Just south of the entrance to the canyon, huge sand dunes have been swept up by the strong winds that frequently howl across the Campo de Talampaya to the south. The higgledy-piggledy rocks at the foot of the cliffs host a gallery of white, red and black rock paintings, made by the Ciénaga and Aguada peoples who inhabited the area around a thousand years ago. The pictures include animals such as llamas, suris and pumas, a stepped pyramid, huntsmen and phallic symbols, and the nearby ink-well depressions in the rock are formed by decades of grinding and mixing pigments. There is a huge tacu, or carob tree, here, thought to be more than one thousand years old. Inside the canyon proper, the so-called jardín botánico, or more accurately the bosquecillo – thicket – is a natural grove of twenty or so different native cacti, shrubs and trees. They include algarrobos, retamos, pencas, jarillas and chañares, all labelled; occasionally grey foxes and small armadillos lurk in the undergrowth and brightly coloured songbirds flit from branch to branch. Nearby, and clearly signposted, is the Chimenea (chimney), also known as the Cueva (cave) or the Canaleta (drainpipe), a rounded vertical groove stretching all the way up the cliffside; guides revel in demonstrating its extraordinary echo, which sends condors flapping.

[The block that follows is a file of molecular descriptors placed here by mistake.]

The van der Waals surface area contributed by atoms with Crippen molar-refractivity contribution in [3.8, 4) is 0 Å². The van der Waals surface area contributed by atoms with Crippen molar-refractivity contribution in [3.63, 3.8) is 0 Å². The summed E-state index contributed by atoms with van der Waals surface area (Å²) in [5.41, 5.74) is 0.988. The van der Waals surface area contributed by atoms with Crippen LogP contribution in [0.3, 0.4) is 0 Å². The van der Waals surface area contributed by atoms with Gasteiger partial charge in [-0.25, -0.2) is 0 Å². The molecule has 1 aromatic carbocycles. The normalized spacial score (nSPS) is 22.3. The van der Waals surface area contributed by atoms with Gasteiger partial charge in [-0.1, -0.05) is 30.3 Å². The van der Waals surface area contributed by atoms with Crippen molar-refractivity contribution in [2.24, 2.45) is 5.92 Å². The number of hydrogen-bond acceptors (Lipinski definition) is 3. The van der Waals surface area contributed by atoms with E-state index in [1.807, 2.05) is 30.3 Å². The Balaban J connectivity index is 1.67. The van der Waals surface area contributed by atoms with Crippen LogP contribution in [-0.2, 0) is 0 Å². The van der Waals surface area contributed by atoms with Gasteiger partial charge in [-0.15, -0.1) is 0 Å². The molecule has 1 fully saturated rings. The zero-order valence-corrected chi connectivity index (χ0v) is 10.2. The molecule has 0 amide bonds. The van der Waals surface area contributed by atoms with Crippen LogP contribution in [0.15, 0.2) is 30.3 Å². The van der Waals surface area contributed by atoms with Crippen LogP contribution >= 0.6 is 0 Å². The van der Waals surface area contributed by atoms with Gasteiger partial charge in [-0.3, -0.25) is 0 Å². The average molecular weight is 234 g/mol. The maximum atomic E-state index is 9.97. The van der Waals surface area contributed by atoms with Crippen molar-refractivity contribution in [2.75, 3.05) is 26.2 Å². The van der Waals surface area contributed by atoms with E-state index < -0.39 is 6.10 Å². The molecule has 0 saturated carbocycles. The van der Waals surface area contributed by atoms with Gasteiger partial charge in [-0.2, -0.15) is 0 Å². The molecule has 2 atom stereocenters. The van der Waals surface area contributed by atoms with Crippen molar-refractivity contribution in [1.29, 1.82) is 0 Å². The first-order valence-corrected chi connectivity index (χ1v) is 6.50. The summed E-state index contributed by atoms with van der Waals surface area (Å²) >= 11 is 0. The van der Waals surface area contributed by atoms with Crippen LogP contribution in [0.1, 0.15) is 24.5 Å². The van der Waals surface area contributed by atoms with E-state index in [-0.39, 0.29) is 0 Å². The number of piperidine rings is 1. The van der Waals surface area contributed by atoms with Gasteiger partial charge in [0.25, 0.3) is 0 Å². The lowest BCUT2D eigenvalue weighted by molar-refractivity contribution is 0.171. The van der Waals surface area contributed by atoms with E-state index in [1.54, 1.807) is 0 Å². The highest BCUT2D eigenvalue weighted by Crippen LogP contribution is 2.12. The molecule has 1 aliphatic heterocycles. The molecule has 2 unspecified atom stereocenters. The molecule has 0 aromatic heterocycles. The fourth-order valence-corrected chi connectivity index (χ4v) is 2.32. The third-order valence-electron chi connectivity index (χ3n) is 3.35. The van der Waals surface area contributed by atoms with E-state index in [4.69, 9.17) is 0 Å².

Wonderfully shaped formations in the park have been given imaginative names, mostly with a religious slant, but many of them do fit. El Pesebre (Crib) is a set of rocks supposed to resemble a Nativity scene, and appropriately nearby are Los Reyes Magos, the Three Kings, one of them on camel-back. A cluster of enormous needles and pinnacles is known as La Catedral – the intricate patterns chiselled and carved by thousands of years of erosion have been compared variously with Albi cathedral or the facade of Strasbourg cathedral, both built of a similar red sandstone. A set of massive rock formations is known as El Tablero de Ajedrez, or the Chessboard, complete with rooks, bishops and pawns, while a 53m-high monolith, resembling a cowled human figure is El Cura, the Priest, or El Fraile, the Monk, depending on whom you ask. El Pizarrón, or the Blackboard, is 15m of flat rock-face of darker stone etched with more suris, pumas, guanacos and even a seahorse – suggesting that the peoples who lived here a thousand years ago had some kind of contact with the ocean.